A few hours from the city of Zurich and at an altitude of 3454 meters lies Jungfraujoch, the highest railway station in Europe. It is also a popular Alpine viewing point, located in between the mountains Mönch and Jungfrau, in the heart of the UNESCO protected Jungfrau-Aletsch area of the Swiss Alps.
A cogwheel train is the only way to reach Jungfraujoch and today Viator was going to take me there on their Jungfraujoch – Top of Europe day tour. This was a trip that would bring us on a scenic drive through Bernese Oberland, stopping at the quaint town of Interlaken and catching a cogwheel train from Laterbrunnen to our final destination of Jungfraujoch.
Swiss Alps here I come.
The meeting spot was at a Zurich bus stop, next to the main train station and across the street from Starbucks.
One tall decaf cappuccino togo please.
We boarded a large bus that was only a quarter full, mostly with couples and families. We began our journey towards our first stop, the charming Swiss town of Interlaken which was approximately 2 hours away. Located in between Lake Thun and Lake Brienz, this city is a vacation destination and the perfect gateway to the mountains.
Though we only had a short amount of time for exploring, it was enough to window shop — ogling through the decorated glass that was filled with rich Swiss chocolate, high-end clothing and unique home decor.
All that plus this quaint town has a Hooters.
Yes, the servers wear the same skimpy orange shorts in Switzerland. But, their claim to fame, if you ask many men, are still their chicken wings. Wink. Wink.
In Lauterbrunnen we boarded a cogwheel train, a very steep railway with a toothed rack rail, that took us two hours to what is known as the top of Europe. At some points we rode at a 25 degree angle, which was undeniably evident when our guide asked us to stand out of our seats and we were all leaning like Pisa.
That’s pretty darn steep.
This trip wasn’t just about the destination, but also about the journey along the way – and it was a doozy. The train passed through small villages, forests and seemingly endless miles of green.
Plus, there were random pit stops.
When we reached the top, a couple hours later. We were officially at Jungfraujoch, where amidst an eternal winter wonderland you should be able to see panoramic views of the Swiss Alps. The operative word being should.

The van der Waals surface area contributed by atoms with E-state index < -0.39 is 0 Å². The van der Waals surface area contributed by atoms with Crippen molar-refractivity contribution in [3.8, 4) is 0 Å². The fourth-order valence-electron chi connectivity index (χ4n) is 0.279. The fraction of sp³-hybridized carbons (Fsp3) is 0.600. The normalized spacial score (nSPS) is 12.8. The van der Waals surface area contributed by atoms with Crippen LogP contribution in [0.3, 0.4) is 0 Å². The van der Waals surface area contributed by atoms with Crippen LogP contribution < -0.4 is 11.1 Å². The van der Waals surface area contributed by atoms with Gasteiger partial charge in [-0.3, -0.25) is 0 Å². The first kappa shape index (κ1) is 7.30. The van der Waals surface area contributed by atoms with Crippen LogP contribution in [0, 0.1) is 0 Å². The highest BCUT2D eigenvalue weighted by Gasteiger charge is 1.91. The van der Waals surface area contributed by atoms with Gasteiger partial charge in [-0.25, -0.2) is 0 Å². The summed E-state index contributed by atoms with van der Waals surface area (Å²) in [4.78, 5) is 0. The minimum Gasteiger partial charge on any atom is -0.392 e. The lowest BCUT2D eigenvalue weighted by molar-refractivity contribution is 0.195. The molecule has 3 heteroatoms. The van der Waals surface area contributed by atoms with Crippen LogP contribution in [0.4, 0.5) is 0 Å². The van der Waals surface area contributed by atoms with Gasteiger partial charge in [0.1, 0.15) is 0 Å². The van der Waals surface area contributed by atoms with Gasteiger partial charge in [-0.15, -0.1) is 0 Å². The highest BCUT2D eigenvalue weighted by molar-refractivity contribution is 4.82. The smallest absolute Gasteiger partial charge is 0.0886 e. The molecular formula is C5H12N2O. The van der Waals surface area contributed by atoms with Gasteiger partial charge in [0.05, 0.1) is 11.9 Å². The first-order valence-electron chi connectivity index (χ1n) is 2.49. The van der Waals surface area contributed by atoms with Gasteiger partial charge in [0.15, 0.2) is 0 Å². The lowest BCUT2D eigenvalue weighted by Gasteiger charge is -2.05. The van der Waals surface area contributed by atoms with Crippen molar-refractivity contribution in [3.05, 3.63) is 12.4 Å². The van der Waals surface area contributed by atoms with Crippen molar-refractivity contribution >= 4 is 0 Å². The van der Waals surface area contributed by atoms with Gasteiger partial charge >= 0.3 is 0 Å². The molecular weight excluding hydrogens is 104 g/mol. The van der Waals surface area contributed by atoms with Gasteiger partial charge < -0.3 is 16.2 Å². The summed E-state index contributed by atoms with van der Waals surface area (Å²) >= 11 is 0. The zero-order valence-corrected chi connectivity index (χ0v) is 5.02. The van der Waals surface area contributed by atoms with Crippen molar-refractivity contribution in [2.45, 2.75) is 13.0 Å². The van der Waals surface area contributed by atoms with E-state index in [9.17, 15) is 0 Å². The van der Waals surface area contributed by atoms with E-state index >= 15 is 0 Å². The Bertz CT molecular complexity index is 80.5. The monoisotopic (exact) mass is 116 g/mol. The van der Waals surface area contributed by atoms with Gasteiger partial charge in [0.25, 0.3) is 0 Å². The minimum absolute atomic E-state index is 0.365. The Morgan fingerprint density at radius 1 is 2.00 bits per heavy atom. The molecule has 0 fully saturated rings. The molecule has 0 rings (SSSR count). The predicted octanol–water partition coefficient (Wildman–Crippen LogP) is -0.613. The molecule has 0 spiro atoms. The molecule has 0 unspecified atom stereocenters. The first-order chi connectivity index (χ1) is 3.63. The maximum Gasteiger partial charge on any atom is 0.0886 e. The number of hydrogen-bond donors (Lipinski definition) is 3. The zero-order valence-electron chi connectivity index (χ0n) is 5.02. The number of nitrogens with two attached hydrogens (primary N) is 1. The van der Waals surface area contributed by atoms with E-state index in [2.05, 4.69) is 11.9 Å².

We got to the Top of Europe and headed to the Sphinx Observation Terrace for the once-in-lifetime view. We looked out towards the hills into a blur of snow.
It was a total whiteout.
We couldn’t even make out one mountain peak. So, we stood at the Top of Europe, not seeing the Top of Europe. Bummer.
What it should look like:
That’s okay though, because there were ice tunnels, that are part of a glacier, to walk through. How many opportunities do you get to walk through a glacier? And there’s an Ice Palace that houses a collection of ice sculptures: penguins, bears and coyotes. Oh my.
For the record, they were clearly visible.
After a cafeteria style lunch of chicken nuggets and fries, we hopped back on the cogwheel, heading towards Zurich.
I know what your thinking, ‘if you saw nothing than why would Jungfraujoch on your bucket list?’ The answer is that many times it is not as much about the destination as it is about the journey. And the journey was AMAZING.
You should go because any train ride through Switzerland is stunning, traveling by cogwheel is unique and when else would you have a chance to walk through a glacier?
Just check the weather report beforehand.
. . . . . . . . . . . Tips . . . . . . . . . . .
- Bring some snacks and water for the trip. Also, pack a lunch if you don’t want to have an expensive mediocre meal.
- Ask the guide which side of the train to sit on, the one with the best view.
- Check the weather report before booking!
- The windows of the trains do open, so have your cameras always ready for action.
- Dress in multiple layers as the temperature will fluctuate throughout the travel day.
- Though it did not affect me, it is possible to get altitude sickness. Make sure to take things slow and drink plenty of water.
This post was provided in a partnership with Viator. All opinions my own. This post may contain affiliate links. If you make a purchase through my links, I earn a commission that helps to keep this blog running—at no extra cost to you. You can read my full disclosure here.
Related & Helpful Resources
Zurich Bucket List: 15 Things to Do
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Geneva Bucket List: 15 Things to Do in Switzerland’s Second Largest City